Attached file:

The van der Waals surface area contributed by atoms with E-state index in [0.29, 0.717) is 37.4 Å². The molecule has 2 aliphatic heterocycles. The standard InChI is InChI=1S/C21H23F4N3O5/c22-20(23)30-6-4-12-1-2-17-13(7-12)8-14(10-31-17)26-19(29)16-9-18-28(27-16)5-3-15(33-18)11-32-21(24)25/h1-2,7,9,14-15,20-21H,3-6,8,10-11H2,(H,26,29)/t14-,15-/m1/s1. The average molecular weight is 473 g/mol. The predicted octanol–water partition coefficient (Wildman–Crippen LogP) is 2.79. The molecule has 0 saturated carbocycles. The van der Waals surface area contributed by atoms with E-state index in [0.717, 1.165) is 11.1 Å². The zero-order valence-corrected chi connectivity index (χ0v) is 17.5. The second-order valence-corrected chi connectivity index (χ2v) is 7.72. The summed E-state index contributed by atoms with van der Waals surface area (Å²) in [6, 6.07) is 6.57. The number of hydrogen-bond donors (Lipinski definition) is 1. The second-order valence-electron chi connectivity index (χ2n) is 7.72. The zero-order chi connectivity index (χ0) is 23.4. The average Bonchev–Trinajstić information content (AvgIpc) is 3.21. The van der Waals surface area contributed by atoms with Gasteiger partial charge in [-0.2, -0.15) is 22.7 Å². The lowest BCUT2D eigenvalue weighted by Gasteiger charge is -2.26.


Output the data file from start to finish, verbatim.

The van der Waals surface area contributed by atoms with E-state index in [0.29, 0.717) is 37.4 Å². The molecule has 2 aliphatic heterocycles. The standard InChI is InChI=1S/C21H23F4N3O5/c22-20(23)30-6-4-12-1-2-17-13(7-12)8-14(10-31-17)26-19(29)16-9-18-28(27-16)5-3-15(33-18)11-32-21(24)25/h1-2,7,9,14-15,20-21H,3-6,8,10-11H2,(H,26,29)/t14-,15-/m1/s1. The average molecular weight is 473 g/mol. The predicted octanol–water partition coefficient (Wildman–Crippen LogP) is 2.79. The molecule has 0 saturated carbocycles. The van der Waals surface area contributed by atoms with E-state index in [0.717, 1.165) is 11.1 Å². The zero-order valence-corrected chi connectivity index (χ0v) is 17.5. The second-order valence-corrected chi connectivity index (χ2v) is 7.72. The summed E-state index contributed by atoms with van der Waals surface area (Å²) in [6, 6.07) is 6.57. The number of hydrogen-bond donors (Lipinski definition) is 1. The second-order valence-electron chi connectivity index (χ2n) is 7.72. The zero-order chi connectivity index (χ0) is 23.4. The average Bonchev–Trinajstić information content (AvgIpc) is 3.21. The van der Waals surface area contributed by atoms with Gasteiger partial charge in [-0.2, -0.15) is 22.7 Å². The lowest BCUT2D eigenvalue weighted by Gasteiger charge is -2.26.